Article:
Transmission electron microscopes (TEMs) are the big guns of the microscope world, capable of peering far beyond the diffraction limit of conventional optical microscopes to resolve sub-nanometer details and probe the atomic structure of materials. [1] The most sophisticated aberration-corrected transmission electron microscopes offer the highest resolution achieved by any microscopes yet developed. [2]

Thanks to its superior resolving power and arsenal of imaging modes, transmission electron microscopy is a hugely powerful tool for investigating the properties of engineering materials.


Transmission Electron Microscopy Fundamentals

Transmission electron microscopy was first developed by Max Knoll and Ernst Ruska in Berlin in the 1930s.[3] Their 1933 microscope offered a magnification of 12,000 times and a resolution of 50nm – far better than even the best optical microscopes of the time. It didn’t take long for microscope manufacturers to catch on, and the first commercial TEMs were available only a few years later.

Transmission electron microscopy is fundamentally based on the use of electrons instead of light to probe samples. Conventional optical (“light”) microscopes are “diffraction limited” due to the relationship between the wavelength and energy of light. This puts their maximum resolution at around 200nm – any higher and the light would carry sufficiently high energy to damage the sample. [4]
However, electrons can feasibly achieve much shorter wavelengths without risking sample damage – so, by illuminating samples with an electron beam instead of light, transmission electron microscopy enables us to image structures thousands of times smaller than those visible through light microscopes.

Transmission electron microscopy is so-called because electrons are transmitted through a sample to form an image – this means that samples are typically very thin sections (<100nm) or films. Electrons interact with the sample on their way through, forming an image which can then be magnified and focused onto an imaging device.


Benefits of Transmission Electron Microscopy

Transmission electron microscopy is prized not only for its resolution and magnification, but for a vast range of operating modes which together offer a detailed interrogation of material properties.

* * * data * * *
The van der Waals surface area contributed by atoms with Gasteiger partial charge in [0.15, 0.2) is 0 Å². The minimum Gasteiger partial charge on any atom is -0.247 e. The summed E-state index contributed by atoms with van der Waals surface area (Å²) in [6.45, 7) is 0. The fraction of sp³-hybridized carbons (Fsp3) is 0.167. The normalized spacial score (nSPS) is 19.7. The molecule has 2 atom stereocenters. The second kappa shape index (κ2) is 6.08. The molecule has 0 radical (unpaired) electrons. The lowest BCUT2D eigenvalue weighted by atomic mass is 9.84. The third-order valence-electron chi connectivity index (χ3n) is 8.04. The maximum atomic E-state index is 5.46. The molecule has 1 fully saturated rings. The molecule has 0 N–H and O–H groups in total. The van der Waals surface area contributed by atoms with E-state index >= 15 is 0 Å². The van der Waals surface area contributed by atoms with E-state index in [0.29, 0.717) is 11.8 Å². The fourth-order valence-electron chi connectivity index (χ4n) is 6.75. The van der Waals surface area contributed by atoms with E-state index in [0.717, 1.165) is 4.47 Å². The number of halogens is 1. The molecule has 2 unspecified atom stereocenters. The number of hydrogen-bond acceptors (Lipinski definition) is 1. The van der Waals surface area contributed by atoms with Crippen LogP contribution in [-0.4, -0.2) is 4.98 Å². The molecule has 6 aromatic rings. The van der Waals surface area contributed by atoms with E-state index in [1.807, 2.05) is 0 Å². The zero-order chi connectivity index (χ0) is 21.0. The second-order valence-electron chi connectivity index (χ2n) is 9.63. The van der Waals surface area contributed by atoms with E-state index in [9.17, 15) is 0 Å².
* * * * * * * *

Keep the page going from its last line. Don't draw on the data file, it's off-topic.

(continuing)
Conventional TEM imaging enables the morphology of a sample to be imaged at up to 50,000,000 times magnification. Other imaging modes include Z-contrast, whereby the atomic numbers of different atoms can be seen; and crystallographic contrast, which enables visualization of crystal orientation and structure within a sample. [5]
Tilting the sample and collecting multiple images enables the construction of 3D images showing surface topography. [6]

Modified transmission electron microscopy techniques include Electron Energy Loss Spectroscopy (EELS), in which transmitted electrons are separated according to their energy. This can be used to uncover information about the manner in which electrons interact with the sample, revealing things like sample thickness, local electronic band structure and elemental composition of the sample. [7,8]

Analysis of Engineering Materials via Transmission Electron Microscopy

The unprecedented level of insight offered by transmission electron microscopy makes it highly valuable in fields such as materials science, nanotechnology and semiconductor research.

TEM has far-reaching applications in virtually any area where analysis of micro- or nanoscale morphology is important. These include imaging of nanoparticles, investigation of grain structures in ceramic materials, and characterization of semiconductor devices. [9]

At RQM+ Lab Services, we use TEM in conjunction with other advanced analytical techniques to provide comprehensive analysis and testing services for all industries. To find out more about our TEM expertise or any of the other services we offer, contact us today to set up a consultation.


References and Further Reading

1. Imaging dislocation cores – the way forward: Philosophical Magazine: Vol 86, No 29-31.

2. Pennycook, S. J., Varela, M., Hetherington, C. J. D. & Kirkland, A. I. Materials Advances through Aberration- Corrected Electron Microscopy. MRS BULLETIN 31, 8 (2006).

3. Introduction to Conventional Transmission Electron Microscopy – Google Books.

4. The Diffraction Barrier in Optical Microscopy. Nikon’s MicroscopyU

5. Lloyd, G. E. Backscattered electron techniques. Mineralogical Magazine 3–19 (1987).

6. Ercius, P., Xin, H., Intaraprasonk, V., Muller, D. & Gignac, L. 3D Imaging of Nanostructures Using Electron Tomography, and the Impact of Aberration Correctors. 37.

7. Khanal, S. R. et al. Characterization of small-scale surface topography using transmission electron microscopy. Surf. Topogr.: Metrol. Prop. 6, 045004 (2018).

8. Brydson, R. et al. Electron energy-loss spectroscopy (EELS) and the electronic structure of titanium dioxide. Solid State Communications 64, 609–612 (1987).

9. Pennycook, S. J. & Nellist, P. D. Scanning Transmission Electron Microscopy: Imaging and Analysis. (Springer Science & Business Media, 2011).

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